I have noticed a consistent temptation, and even posture, of me using my relationship with God to ensure godly or good outcomes. And, that last part is important. I’m not seeking to use God for bad outcomes – sinful things – but rather for good and holy things – Kingdom things. And, here is what that might look like in the practical, tangible ways I’ve noticed in my life…
1. I spend time in prayer to ensure my preaching is good, but not to connect with God.
2. I serve to see God’s Kingdom grow, but not to find God in the serving.
3. I fast, but do it to ensure that a new project goes well, rather than as a way to sacrifice and focus on God.
4. I rely on God when I need Him, but rely on my gifting and skill at other times.
Do you see how subtle the shift is in practical, but real life ways? And, do you also see how dangerous it can be? Because prayer, serving and reliance can quietly shift from God to the ourselves or the good things God calls us to do. But, the truth is, as soon as the focus shifts from God to ourselves, we’ve lost the point.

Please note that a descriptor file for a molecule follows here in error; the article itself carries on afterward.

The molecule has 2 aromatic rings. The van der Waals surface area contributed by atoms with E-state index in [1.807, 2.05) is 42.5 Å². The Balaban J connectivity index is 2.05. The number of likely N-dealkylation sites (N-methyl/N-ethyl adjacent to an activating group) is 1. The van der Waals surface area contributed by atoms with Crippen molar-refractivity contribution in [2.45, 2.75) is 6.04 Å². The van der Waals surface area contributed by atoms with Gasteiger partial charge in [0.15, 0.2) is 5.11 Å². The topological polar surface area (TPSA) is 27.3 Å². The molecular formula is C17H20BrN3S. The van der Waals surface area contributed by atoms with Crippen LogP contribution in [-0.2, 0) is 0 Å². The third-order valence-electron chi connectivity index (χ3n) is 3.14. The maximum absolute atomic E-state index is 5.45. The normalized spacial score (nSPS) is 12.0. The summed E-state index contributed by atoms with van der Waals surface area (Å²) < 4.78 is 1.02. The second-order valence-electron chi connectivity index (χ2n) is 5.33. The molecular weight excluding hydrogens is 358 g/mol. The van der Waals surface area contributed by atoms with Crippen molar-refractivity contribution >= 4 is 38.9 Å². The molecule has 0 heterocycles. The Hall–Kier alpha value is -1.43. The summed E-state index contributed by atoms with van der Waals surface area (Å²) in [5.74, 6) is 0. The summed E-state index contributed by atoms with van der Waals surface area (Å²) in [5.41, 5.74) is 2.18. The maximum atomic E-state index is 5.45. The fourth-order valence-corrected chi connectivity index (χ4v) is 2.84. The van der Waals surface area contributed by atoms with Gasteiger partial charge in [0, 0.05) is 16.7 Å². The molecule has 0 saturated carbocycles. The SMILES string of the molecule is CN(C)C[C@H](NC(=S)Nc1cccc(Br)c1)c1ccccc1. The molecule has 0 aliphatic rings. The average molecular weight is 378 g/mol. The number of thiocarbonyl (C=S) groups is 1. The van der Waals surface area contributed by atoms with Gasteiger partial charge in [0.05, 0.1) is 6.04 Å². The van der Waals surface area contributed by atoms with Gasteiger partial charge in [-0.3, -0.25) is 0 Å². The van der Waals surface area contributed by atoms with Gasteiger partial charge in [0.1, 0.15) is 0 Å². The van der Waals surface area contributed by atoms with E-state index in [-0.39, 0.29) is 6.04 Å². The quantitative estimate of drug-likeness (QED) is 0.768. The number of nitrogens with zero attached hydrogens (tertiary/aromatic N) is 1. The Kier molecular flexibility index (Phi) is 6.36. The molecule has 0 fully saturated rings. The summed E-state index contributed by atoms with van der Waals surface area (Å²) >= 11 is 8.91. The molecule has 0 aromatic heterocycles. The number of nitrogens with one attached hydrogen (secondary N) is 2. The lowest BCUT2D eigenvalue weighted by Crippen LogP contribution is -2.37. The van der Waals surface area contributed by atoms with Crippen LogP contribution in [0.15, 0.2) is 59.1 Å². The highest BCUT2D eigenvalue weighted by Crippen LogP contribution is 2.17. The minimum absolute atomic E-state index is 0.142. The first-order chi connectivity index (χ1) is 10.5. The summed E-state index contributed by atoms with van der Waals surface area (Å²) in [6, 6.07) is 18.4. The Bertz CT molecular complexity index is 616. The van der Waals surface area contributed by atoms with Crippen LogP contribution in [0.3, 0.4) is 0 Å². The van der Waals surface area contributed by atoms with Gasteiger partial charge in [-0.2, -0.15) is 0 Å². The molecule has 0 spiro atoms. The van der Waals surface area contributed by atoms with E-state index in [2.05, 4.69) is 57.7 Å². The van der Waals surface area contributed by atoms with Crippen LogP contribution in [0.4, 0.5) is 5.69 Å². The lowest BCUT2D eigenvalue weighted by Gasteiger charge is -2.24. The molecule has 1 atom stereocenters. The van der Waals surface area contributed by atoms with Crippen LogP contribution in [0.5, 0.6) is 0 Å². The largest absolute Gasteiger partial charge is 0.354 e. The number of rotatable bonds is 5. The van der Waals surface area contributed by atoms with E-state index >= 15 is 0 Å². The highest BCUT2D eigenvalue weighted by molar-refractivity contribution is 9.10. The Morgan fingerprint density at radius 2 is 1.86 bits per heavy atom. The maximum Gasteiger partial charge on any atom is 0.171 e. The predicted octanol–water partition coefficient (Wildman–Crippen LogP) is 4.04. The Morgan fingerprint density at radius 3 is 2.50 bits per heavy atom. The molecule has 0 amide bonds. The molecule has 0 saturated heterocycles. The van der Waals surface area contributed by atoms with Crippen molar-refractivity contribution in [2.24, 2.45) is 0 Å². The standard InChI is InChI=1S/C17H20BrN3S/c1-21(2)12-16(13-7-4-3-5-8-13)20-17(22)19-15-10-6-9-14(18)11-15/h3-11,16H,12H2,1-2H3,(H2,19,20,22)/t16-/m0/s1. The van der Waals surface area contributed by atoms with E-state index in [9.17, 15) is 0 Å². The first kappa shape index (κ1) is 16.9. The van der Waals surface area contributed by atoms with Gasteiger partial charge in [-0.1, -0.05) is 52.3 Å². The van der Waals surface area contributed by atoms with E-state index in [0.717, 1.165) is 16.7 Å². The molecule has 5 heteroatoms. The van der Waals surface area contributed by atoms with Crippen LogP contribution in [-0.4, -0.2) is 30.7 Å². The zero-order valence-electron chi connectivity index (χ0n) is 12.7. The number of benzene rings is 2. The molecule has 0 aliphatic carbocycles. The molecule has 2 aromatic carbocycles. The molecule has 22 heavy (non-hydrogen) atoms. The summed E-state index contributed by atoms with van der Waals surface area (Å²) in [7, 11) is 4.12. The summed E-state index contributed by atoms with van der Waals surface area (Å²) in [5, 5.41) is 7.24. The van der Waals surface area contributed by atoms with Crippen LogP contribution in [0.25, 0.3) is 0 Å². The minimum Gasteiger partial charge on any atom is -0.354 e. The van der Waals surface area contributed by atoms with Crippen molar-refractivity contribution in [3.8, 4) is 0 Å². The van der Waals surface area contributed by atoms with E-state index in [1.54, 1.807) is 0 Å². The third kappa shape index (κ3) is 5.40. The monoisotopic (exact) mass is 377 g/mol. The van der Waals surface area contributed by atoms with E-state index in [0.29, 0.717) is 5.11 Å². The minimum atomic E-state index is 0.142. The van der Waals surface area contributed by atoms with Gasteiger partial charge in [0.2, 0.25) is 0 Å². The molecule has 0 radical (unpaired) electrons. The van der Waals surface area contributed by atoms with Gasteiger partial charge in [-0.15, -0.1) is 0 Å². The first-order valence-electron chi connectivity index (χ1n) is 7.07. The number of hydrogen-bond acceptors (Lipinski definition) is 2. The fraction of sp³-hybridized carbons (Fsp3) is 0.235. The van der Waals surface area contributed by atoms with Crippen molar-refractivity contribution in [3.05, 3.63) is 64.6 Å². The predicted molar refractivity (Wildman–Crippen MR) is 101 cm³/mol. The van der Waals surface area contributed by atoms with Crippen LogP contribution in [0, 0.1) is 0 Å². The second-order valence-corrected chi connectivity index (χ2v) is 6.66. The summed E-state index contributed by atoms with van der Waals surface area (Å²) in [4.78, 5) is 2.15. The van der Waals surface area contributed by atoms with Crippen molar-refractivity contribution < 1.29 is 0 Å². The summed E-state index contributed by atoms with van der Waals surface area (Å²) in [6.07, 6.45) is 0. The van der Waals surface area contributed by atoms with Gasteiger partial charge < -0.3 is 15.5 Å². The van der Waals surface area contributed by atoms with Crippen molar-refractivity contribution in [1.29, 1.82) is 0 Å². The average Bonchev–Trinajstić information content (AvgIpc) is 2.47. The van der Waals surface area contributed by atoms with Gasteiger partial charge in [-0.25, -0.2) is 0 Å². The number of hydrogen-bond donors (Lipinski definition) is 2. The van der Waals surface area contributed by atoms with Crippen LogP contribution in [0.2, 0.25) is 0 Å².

Eugene Peterson puts it this way, “Along the way, the primacy of God and His work gives way ever so slightly to the primacy of our work in God’s Kingdom. We begin to think of ways to use God in what we’re doing. The shift is barely perceptible… We continue to believe the identical truth. We continue pursuing good goals. It usually takes a long time for the significance of the shift to show up. But, when it does, it turns out that we have not so much been worshipping God as enlisting Him as our trusted and valuable assistant.”
That last sentence is what stopped me in my tracks and caused me to really reflect on my motives, not just my actions.
And so, I write all this because this is the season of Lent – a season when we are to take a hard and reflective look at our lives, and reveal any subtle shifts that have happened. Because, they can happen and they can be hard to notice, but they need to be revealed and repented of. And, I use that word in the proper way – repentance is not about feeling bad, but about changing direction. We need to repent of our tendency to use God, and move toward worshipping, loving and appreciating Him.
So, I write this because, my bet is, I’m not alone in this temptation. But, becoming aware of it is the first step to changing it. And, it’s something worth changing. It’s subtle. It’s a small shift. But, it can change everything.